Opinion
Education Letter to the Editor

Should Schools Be Paying for National Spelling Bee?

April 07, 2008 1 min read
  • Save to favorites
  • Print

To the Editor:

Regarding the most recent developments in “Spelling Gate,” the furor over a National Spelling Bee participant’s disqualification because of a problem with her school’s submission of paperwork, as reported by the Associated Press and featured on your Web site, edweek.org, March 24, 2008:

According to public disclosures, Kenneth W. Lowe, the president and chief executive officer of E.W. Scripps Co., which is the National Spelling Bee’s sponsor, is personally being compensated $9.92 million per year. Richard A. Boehne, the company’s chief operating officer and executive vice president, receives $2.67 million. And the amounts being paid each year to the rest of the key executives are equally impressive.

Yet, this self-proclaimed “not-for-profit” spelling bee claims to have no choice but to charge schools $99 to participate in this event?

While the for-profit Scripps deserves credit for being the official parent organization of the spelling bee, it is undeniably in the company’s best interest to keep the bee as accessible and favorably publicized as possible.

The event’s director, Paige Kimball, has publicly set the annual cost of the Bee at $2.5 million.

Good Lord, the CEO alone could pay for this entire event, (without a cent from the schools or anyone else), and still clear more than $7 million a year!

After the publicity that Scripps has gotten lately, I bet he wishes he had.

Lorna Taylor

Olathe, Kan.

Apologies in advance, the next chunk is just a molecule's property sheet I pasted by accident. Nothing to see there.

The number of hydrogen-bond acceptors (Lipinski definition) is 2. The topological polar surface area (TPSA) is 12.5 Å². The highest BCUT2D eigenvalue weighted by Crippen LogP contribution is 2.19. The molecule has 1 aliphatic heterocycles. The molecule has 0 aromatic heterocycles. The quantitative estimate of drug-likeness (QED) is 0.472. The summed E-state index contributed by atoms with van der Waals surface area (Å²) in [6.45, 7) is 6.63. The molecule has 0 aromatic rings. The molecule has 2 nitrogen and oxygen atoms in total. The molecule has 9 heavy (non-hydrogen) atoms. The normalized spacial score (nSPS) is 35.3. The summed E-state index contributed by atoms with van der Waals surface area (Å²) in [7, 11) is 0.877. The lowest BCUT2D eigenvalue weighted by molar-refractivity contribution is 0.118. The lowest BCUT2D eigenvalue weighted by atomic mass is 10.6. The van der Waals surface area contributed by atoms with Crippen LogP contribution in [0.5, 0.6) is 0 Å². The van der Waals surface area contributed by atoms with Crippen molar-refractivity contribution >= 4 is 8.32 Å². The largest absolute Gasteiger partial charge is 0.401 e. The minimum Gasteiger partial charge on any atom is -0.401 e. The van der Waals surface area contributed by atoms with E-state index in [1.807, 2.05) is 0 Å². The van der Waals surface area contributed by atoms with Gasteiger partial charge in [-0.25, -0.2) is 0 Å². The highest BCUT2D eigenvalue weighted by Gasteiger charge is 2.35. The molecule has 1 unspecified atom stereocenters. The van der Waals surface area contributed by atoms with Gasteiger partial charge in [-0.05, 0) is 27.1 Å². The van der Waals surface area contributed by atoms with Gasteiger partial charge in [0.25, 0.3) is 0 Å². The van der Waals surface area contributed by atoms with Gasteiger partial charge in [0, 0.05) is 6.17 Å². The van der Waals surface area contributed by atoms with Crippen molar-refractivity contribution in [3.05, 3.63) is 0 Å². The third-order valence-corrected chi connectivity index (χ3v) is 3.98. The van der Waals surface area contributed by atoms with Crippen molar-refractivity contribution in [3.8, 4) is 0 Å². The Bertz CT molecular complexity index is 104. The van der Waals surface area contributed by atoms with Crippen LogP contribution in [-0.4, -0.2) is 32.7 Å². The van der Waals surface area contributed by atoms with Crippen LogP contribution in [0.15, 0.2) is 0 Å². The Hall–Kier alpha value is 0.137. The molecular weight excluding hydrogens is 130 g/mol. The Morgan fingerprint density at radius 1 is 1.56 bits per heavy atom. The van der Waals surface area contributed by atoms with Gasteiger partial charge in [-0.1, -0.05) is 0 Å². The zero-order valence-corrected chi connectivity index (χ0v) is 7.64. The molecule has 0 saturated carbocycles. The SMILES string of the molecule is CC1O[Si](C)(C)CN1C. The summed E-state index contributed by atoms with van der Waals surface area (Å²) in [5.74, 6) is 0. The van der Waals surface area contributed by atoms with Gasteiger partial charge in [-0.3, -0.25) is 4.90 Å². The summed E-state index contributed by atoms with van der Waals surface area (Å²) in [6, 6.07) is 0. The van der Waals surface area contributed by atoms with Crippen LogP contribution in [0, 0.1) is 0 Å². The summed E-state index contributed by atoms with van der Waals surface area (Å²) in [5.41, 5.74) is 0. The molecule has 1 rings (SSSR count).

More letters to the editor.

A version of this article appeared in the April 09, 2008 edition of Education Week as Should Schools Be Paying For National Spelling Bee?

Events

This content is provided by our sponsor. It is not written by and does not necessarily reflect the views of Education Week's editorial staff.
Sponsor
Law & Courts Webinar
Future of the First Amendment: Exploring Trends in High School Students’ Views of Free Speech
Learn how educators are navigating student free speech issues and addressing controversial topics like gender and race in the classroom.
Content provided by The John S. and James L. Knight Foundation
This content is provided by our sponsor. It is not written by and does not necessarily reflect the views of Education Week's editorial staff.
Sponsor
Student Well-Being Webinar
Start Strong With Solid SEL Implementation: Success Strategies for the New School Year
Join Satchel Pulse to learn why implementing a solid SEL program at the beginning of the year will deliver maximum impact to your students.
Content provided by Satchel Pulse
This content is provided by our sponsor. It is not written by and does not necessarily reflect the views of Education Week's editorial staff.
Sponsor
Science Webinar
Real-World Problem Solving: How Invention Education Drives Student Learning
Hear from student inventors and K-12 teachers about how invention education enhances learning, opens minds, and preps students for the future.
Content provided by The Lemelson Foundation

EdWeek Top School Jobs

Teacher Jobs
Search over ten thousand teaching jobs nationwide — elementary, middle, high school and more.
View Jobs
Principal Jobs
Find hundreds of jobs for principals, assistant principals, and other school leadership roles.
View Jobs
Administrator Jobs
Over a thousand district-level jobs: superintendents, directors, more.
View Jobs
Support Staff Jobs
Search thousands of jobs, from paraprofessionals to counselors and more.
View Jobs

Read Next

Education Briefly Stated: June 8, 2022
Here's a look at some recent Education Week articles you may have missed.
8 min read
Education Briefly Stated: June 1, 2022
Here's a look at some recent Education Week articles you may have missed.
8 min read
Education Briefly Stated: May 11, 2022
Here's a look at some recent Education Week articles you may have missed.
9 min read
Education Briefly Stated: April 27, 2022
Here's a look at some recent Education Week articles you may have missed.
9 min read